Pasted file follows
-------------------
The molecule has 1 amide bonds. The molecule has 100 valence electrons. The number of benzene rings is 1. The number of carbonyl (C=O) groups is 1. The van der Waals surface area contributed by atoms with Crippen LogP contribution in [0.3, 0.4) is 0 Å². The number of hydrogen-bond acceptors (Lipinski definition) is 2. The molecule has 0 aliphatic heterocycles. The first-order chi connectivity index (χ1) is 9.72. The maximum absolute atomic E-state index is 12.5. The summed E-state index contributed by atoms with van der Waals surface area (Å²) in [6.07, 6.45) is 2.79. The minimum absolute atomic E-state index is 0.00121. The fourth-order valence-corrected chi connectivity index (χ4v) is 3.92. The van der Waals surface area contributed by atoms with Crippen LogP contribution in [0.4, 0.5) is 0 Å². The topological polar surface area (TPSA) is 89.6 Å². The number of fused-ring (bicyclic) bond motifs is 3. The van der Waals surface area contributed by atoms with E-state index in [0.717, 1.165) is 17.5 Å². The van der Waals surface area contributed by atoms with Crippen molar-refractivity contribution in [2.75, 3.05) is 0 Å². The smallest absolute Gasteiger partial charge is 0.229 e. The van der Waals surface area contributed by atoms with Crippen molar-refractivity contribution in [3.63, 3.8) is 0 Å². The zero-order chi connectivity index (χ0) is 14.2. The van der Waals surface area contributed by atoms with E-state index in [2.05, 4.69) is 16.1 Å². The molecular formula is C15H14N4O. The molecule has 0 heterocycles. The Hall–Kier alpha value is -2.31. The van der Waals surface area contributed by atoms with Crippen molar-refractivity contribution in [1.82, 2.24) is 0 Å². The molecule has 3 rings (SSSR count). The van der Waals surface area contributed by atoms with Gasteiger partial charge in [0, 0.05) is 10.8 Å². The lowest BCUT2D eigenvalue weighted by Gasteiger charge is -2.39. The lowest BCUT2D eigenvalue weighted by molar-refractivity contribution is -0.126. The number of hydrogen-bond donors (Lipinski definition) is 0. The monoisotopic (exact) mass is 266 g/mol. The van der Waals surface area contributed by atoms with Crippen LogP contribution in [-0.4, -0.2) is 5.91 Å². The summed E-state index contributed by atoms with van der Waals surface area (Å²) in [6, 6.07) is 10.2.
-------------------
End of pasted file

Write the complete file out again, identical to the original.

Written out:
The molecule has 1 amide bonds. The molecule has 100 valence electrons. The number of benzene rings is 1. The number of carbonyl (C=O) groups is 1. The van der Waals surface area contributed by atoms with Crippen LogP contribution in [0.3, 0.4) is 0 Å². The number of hydrogen-bond acceptors (Lipinski definition) is 2. The molecule has 0 aliphatic heterocycles. The first-order chi connectivity index (χ1) is 9.72. The maximum absolute atomic E-state index is 12.5. The summed E-state index contributed by atoms with van der Waals surface area (Å²) in [6.07, 6.45) is 2.79. The minimum absolute atomic E-state index is 0.00121. The fourth-order valence-corrected chi connectivity index (χ4v) is 3.92. The van der Waals surface area contributed by atoms with Crippen LogP contribution in [0.4, 0.5) is 0 Å². The topological polar surface area (TPSA) is 89.6 Å². The number of fused-ring (bicyclic) bond motifs is 3. The van der Waals surface area contributed by atoms with E-state index in [0.717, 1.165) is 17.5 Å². The van der Waals surface area contributed by atoms with Crippen molar-refractivity contribution in [2.75, 3.05) is 0 Å². The smallest absolute Gasteiger partial charge is 0.229 e. The van der Waals surface area contributed by atoms with Crippen molar-refractivity contribution in [3.63, 3.8) is 0 Å². The zero-order chi connectivity index (χ0) is 14.2. The van der Waals surface area contributed by atoms with E-state index in [2.05, 4.69) is 16.1 Å². The molecular formula is C15H14N4O. The molecule has 0 heterocycles. The Hall–Kier alpha value is -2.31. The van der Waals surface area contributed by atoms with Crippen molar-refractivity contribution in [1.82, 2.24) is 0 Å². The molecule has 3 rings (SSSR count). The van der Waals surface area contributed by atoms with Gasteiger partial charge in [0, 0.05) is 10.8 Å². The lowest BCUT2D eigenvalue weighted by Gasteiger charge is -2.39. The lowest BCUT2D eigenvalue weighted by molar-refractivity contribution is -0.126. The number of hydrogen-bond donors (Lipinski definition) is 0. The monoisotopic (exact) mass is 266 g/mol. The van der Waals surface area contributed by atoms with Crippen LogP contribution in [-0.4, -0.2) is 5.91 Å². The summed E-state index contributed by atoms with van der Waals surface area (Å²) in [6, 6.07) is 10.2.